massive slab of pecked cypress,
swung listlessly on creaking hin
ges of Hammered Iron. Within
was a vast, echoing expanse of
black hallway, at the other end
of which was a patch of dim
light, the door to the patio In the
Dave groped his .way along the
ball, glancing Into the huge,
high-ceillnged rooms mhi c b
stretched off to either side.
(To be continued tomorrow)
Aapbia ta tba tra4a mar et jBayar aCamrfactara at
of Mr. Lewis' to kill a beef and
divide It up among the new ar
rivals. "j.jVVV : Ml, j
The marriage of Reuben Lew
is and Polly Frazer was among
the ' first celebrated . by a white
man and woman in the Oregon
country, outside of missionary
circles. One writer thinks it was
the second, and that the one of
Allen J. Davie and Cynthia Brown,
the "belle ot Oregon," was the
first. Another; writer says a sis
ter of Cynthia, who married Hen
ry Foster of the '48 immigration,
was the first white woman among
the settlers to wed a white man.
So there were at least three of
the tine Brown girls. Instead of
two. which a slip in the use of
words In this column of yester
day may have led the reader to
":;-: V ',. .;'
Nine children were born to
Reuben Lewis and wife. Four are
still living. They are Newton,
who makes his home with his
daughter at Mill City, Oregon;
Frank, who resides near Walla
Walla, Washington; Mrs. James
Chambers, of Turner, Oregon,
and Abner, mentioned above. Ab
ner was the second child, the date
of his birth December 10, 1848.
So he will pass the 85th mile
stone ot. his earthly pilgrimage
December 10th, next. On the
12th of the same month his good
wife and himself will celebrate
their 62nd -wedding anniversary.
She was Margaret Baker, daugh
ter of Harrison Baker and wife,
who came with the 1881 immi
gration from Iowa and setUed a
short . distance above Turner,
Marlon county. -
- Abner Lewis sull owns part of
the donation land claim of his
father. His own claim. In the
same section, has had but three
owners, from the patent by Un
cle Sam. Abner served his school
and road districts for many years
as director and clerk, and super
visor. He was a worthy member
from Marion county of the state
legislature in the regular and
special sessions ot 1888.
He Is one of the oldest living
men born in Marion county, and
still residing here. It not the old
est. His memory, runs back al
most to the beginnings of Salem.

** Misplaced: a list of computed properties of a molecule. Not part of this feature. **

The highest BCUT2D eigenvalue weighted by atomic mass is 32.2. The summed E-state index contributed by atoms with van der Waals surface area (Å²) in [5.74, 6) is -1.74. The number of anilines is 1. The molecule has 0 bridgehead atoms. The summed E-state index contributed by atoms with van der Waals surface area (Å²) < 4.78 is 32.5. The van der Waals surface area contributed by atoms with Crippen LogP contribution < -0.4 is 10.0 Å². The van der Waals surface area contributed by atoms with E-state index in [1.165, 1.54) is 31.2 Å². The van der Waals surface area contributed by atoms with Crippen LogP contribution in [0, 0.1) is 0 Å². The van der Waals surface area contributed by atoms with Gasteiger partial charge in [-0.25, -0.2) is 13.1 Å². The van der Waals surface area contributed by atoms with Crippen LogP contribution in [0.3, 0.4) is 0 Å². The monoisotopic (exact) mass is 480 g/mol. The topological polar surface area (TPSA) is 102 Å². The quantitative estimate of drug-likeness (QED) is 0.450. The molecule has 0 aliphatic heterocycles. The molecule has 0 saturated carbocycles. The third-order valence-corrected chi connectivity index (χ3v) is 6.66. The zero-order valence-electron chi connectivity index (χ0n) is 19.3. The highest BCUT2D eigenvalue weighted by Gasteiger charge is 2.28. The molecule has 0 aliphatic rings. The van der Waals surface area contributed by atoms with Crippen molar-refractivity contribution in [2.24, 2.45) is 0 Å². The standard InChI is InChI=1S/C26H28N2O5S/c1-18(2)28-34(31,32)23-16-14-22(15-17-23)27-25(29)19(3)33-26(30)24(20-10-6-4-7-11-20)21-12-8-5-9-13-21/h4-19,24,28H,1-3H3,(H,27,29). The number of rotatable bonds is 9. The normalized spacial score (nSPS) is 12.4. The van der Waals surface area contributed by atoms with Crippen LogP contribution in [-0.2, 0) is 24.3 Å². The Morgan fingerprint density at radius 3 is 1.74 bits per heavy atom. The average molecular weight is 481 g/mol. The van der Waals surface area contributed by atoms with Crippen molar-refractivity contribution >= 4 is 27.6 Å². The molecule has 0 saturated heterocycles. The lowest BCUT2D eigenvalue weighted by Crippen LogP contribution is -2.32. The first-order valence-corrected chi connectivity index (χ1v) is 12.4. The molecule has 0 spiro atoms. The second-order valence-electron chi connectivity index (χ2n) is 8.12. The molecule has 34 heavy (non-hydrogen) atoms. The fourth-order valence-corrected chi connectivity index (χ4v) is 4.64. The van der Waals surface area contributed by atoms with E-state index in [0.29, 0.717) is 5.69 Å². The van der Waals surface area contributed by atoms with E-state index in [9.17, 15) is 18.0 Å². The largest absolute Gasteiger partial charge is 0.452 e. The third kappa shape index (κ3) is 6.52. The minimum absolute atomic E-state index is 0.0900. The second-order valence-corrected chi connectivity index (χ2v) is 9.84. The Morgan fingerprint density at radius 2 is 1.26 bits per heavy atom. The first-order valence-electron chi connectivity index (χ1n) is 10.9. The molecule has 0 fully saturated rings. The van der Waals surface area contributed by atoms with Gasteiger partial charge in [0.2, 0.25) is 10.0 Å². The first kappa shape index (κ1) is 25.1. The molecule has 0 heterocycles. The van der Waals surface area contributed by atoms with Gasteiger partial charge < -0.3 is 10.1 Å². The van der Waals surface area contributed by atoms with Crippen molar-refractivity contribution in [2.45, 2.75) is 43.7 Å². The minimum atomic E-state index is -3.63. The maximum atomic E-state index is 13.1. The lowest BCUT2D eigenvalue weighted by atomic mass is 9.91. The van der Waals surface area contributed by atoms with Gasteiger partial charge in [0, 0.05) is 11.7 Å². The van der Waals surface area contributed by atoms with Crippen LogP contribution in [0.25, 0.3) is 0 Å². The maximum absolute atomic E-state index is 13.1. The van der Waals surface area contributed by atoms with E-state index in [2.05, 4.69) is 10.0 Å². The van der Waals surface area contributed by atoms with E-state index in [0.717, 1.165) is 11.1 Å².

The Daughters of the Ameri
can Revolution, as was said In.
this column In yesterday's issue,
are planning to mark the graves
of nine other men in the Salem
area where lie the bodies of that
number ot the Americans who
voted in the affirmative at old
Champoeg on the question of es
tablishing the provisional gov
One of these holds the sacred
dust of Allen Jr Davie. Note the
spelling. It Illustrates the diffi
culty of arriving at accuracy in
such matters. The name is spell
ed by the various Oregon histor
ies in three ways, Davie. Davy
and Davey; most frequently the
last form being used. And the
original survey records of the
government make it Allen J. Da
vis. But, in signing deeds, he him
self spelled it Allen J. Davie,
and in making his will he called
himself Allen Jones Davie and
an affidavit had to be secured by
his executor to show Allen J. Da
vie and Allen Jones Davie were
the same person. Some writers
spell Allen, Allan.
His donation claim container
648 acres, in sections 82 and 38,
T. I S., R, 1 W. and sections 4
and 6, T. 8 8., R. 1 W. It was
about a mile east of the present
Aumsvllle. The land now has a
number of owners. The notifica
tion was No. 53, and the claim
numbers 46 and 66, and the pat
ent was dated October 24. 1865;
recorded October 28, 18 88. The
notification. No. 53, shows that
the Da vies were early applicants
for donation rights. The patent
was to Allen J. and Cynthia Da
vie. An interesting side light In the
fact that, in making deeds, Mrs.
Davie signed with a mark, show
ing she could not write, and the
person writing her name did not
know how to spell It. He wrote
"Clnthla." But old pioneers re
member that Cynthia Brown-Davie,
the one time "belle of Ore
gon," was a good and true worn
(Continued on page C)
Dial - -
U .e at ste ad-aww-Knd-howV